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Nova Scotia Premier-designate Tim Houston arrives at his first COVID-19 briefing in Halifax on Aug. 23, 2021. Nova Scotia is delaying the final phase of its COVID-19 recovery plan until early next month after a rise in cases.

Andrew Vaughan/The Canadian Press

Nova Scotia is delaying the final phase of its COVID-19 recovery plan until early next month because a fourth wave of the novel coronavirus has hit the province and the rest of the Maritimes.

Phase 5 was scheduled to be implemented Wednesday, but Health Minister Michelle Thompson said the plan would be delayed until at least Oct. 4.

“It is better to keep the status quo for a little while longer than to ignore these cases and move into the next phase,” Thompson told reporters on Tuesday. Reopening before early October, she said, “could mean bringing in far tougher restrictions later and slipping backward and no one wants that.”

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Health officials reported 66 new COVID-19 cases Tuesday, including 61 in the northern zone, with two related to travel and 59 involving close contacts of previously reported infections. They said there is a large cluster of cases in the region involving a group of people who are largely unvaccinated.

Dr. Robert Strang, chief medical officer of health, said officials were monitoring a cluster of cases in the northern zone to ensure there is no further spread beyond the area affected. He said the community was co-operating with health officials but declined to provide further details, saying he wanted to avoid stigmatization.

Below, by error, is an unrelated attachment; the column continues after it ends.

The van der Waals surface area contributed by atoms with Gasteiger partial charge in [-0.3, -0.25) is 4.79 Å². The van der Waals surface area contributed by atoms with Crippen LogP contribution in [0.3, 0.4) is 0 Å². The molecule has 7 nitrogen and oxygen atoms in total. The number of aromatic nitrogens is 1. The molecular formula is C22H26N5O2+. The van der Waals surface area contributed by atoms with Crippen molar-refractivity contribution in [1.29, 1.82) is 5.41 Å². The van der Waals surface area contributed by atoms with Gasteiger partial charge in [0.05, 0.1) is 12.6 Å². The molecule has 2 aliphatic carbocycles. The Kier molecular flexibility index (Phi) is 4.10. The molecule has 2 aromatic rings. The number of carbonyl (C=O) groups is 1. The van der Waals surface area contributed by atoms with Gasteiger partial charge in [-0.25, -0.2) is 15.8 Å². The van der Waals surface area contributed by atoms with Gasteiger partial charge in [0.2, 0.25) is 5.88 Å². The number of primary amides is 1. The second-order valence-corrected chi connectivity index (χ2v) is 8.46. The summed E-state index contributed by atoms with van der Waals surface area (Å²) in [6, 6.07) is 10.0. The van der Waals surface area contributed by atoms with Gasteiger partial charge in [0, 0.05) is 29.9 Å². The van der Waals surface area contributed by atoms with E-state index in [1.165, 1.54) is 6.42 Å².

The five remaining cases were in the Halifax area, where Strang said there were signs of community spread among people aged 20 to 40 who are unvaccinated and participating in social activities.

Nova Scotia has 173 active reported cases and four people in hospital with the disease.

Health officials haven’t announced any cases associated with public schools, which welcomed back students on Sept. 7. Masks will be required in schools at least until Oct. 4.

As of Tuesday, 72.7 per cent of the population had been fully vaccinated. Premier Tim Houston had previously said the province would move to Phase 5 when 75 per cent of all Nova Scotians were fully vaccinated, adding that the target was “very firm.”

Strang said the fourth wave is mostly hitting people who have not received both vaccine doses. “A fourth wave is hitting Atlantic Canada and as we’ve seen elsewhere, it’s having much more of an impact on those who are not vaccinated,” he said. “I am not comfortable moving into Phase 5 just yet.”

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He said it would be “far better” to wait until the government is ready to implement its “proof-of-vaccine policy.”

That policy, also set for Oct. 4, would allow fully vaccinated residents to participate in activities the government deems non-essential. People 12 and older would have to show proof of full vaccination against COVID-19 to go to restaurants, gyms, theatres, concerts and sporting events.

Once implemented, the last phase of the province’s five-step recovery plan would see the removal of most of the public health measures that have been in place since the onset of the pandemic, such as indoor masking and gathering limits.

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